There are many years that can qualify as the greatest years in music ever. I like 1978 for a lot of reasons. It was 2 years from the official start of punk and many of the original UK and West Coast bands were on their second studio albums. Punk was no longer exclusive to the streets, it was becoming polished. Saturday Night Fever was in theaters announcing the mainstream acceptance of disco. Studio 54 was in the middle of its 70s bacchanalian heydey. In 1978, David Bowie was on his Isolar II World Tour and was no longer The Thin White Duke. TV shows like Dallas, The Incredible Hulk, Battlestar Galactica, and Taxi were just getting started. The world was changing big time and the 80s were just around the corner. MTV was still three years in the future. In a matter of two years, punk had changed the world, but by 1978, the Sex Pistols were dead. It was now time for something else.
What you see a lot of in 1978 were several camps: The status quo and the trailblazers. You also had the punk bands that chose the safe route. Johnny Thunders was doing his version of Johnny Rotten. As for the Sex Pistols, their demise came in January of that year, live on stage at the Winterland Ballroom in San Fransisco. Johnny Rotten (now John Lydon) was determined to show the world he had real merit. The first Public Image Limited album is experimental, weird, and blasts through the old punk establishment with gusto. And there’s a lot of gusto happening in 1978. From Throbbing Gristle’s D.o.A: The Third and Final Report – you need to be in a special mood to listen to this – to Blondie’s chart-topping Parallel Lines. We had new music from Lou Reed – who sounded as though he was definitely (probably) on something – as well as new material from David Johannson of New York Dolls fame. Both guys didn’t feel the need to revolutionize. Their times had already come and gone and it’s not their best work. But then you had Kraftwerk and Devo and Wire using new electronic tools, making noise, making music out of noise – paving the way for New Wave which would officially launch just about a year later. 1978 is also (what I like to call) California Punk Year One. Around this time, bands like The Misfits, Black Flag, X, Germs, Agent Orange, Social Distortion, The Dead Kennedys, and The Go-Gos, were playing gigs and laying down demos. Most of these bands wouldn’t have official releases until between 1979 and 1982, but they were out there.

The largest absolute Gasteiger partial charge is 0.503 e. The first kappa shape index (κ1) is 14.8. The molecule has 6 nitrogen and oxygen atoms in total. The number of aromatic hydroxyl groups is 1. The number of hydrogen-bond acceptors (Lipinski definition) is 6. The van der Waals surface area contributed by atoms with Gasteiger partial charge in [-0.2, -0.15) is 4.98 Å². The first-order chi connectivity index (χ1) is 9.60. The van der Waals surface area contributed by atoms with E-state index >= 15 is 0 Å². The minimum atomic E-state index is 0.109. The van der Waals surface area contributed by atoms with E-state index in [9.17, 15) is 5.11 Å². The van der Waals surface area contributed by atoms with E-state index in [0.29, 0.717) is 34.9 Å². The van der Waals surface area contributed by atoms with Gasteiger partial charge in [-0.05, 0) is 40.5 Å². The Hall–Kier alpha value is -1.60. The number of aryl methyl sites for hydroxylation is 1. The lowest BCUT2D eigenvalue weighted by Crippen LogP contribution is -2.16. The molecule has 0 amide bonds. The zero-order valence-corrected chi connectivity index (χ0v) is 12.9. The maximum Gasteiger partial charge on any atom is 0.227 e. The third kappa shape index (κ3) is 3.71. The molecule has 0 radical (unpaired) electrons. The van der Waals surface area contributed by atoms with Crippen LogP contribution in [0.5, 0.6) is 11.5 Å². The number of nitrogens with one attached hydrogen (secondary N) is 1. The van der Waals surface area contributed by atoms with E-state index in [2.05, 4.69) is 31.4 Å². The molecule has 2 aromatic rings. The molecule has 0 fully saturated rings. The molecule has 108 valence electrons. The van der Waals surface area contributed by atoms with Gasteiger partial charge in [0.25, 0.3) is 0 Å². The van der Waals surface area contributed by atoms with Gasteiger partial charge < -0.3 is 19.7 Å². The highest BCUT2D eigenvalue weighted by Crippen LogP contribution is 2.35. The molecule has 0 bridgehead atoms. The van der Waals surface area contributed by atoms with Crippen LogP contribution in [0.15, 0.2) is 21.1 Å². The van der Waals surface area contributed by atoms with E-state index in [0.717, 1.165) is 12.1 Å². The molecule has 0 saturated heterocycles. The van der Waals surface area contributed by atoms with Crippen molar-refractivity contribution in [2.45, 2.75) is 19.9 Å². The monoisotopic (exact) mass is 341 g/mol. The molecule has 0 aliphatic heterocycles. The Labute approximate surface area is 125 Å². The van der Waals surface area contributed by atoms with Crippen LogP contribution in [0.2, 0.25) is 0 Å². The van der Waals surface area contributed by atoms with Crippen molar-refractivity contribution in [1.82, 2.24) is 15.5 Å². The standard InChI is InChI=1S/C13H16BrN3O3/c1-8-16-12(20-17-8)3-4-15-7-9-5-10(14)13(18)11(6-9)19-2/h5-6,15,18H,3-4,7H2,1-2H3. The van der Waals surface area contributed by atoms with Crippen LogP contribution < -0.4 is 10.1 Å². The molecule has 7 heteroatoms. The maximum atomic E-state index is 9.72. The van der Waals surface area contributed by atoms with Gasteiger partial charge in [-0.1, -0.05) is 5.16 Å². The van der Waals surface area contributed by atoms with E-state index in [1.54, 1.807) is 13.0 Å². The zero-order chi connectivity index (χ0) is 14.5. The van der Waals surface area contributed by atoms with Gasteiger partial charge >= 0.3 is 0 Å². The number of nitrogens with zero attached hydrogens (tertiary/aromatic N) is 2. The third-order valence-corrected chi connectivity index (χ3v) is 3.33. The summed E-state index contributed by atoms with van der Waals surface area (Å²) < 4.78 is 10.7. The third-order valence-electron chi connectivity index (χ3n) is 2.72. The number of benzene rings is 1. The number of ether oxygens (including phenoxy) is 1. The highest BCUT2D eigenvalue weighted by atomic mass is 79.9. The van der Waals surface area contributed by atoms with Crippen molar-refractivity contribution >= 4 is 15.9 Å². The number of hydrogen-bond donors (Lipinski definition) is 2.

1978 is a fascinating year alright. Alternative as we know it really takes off, but it was still uncharted territory. It has this Wild West feeling to it. Bands were out there making shit up as they went along. They took the lessons punk laid out, followed the rules, broke them, and put them back together making something entirely new. 1978 was the “what now?” year. Punk was dead, but there was still good music ahead.
In the spirit of 1978’s massive contribution to music, I’ve created a cultivated playlist of the best of Alternative and Punk music from that year. I have hand selected the best songs from the best albums. Enjoy.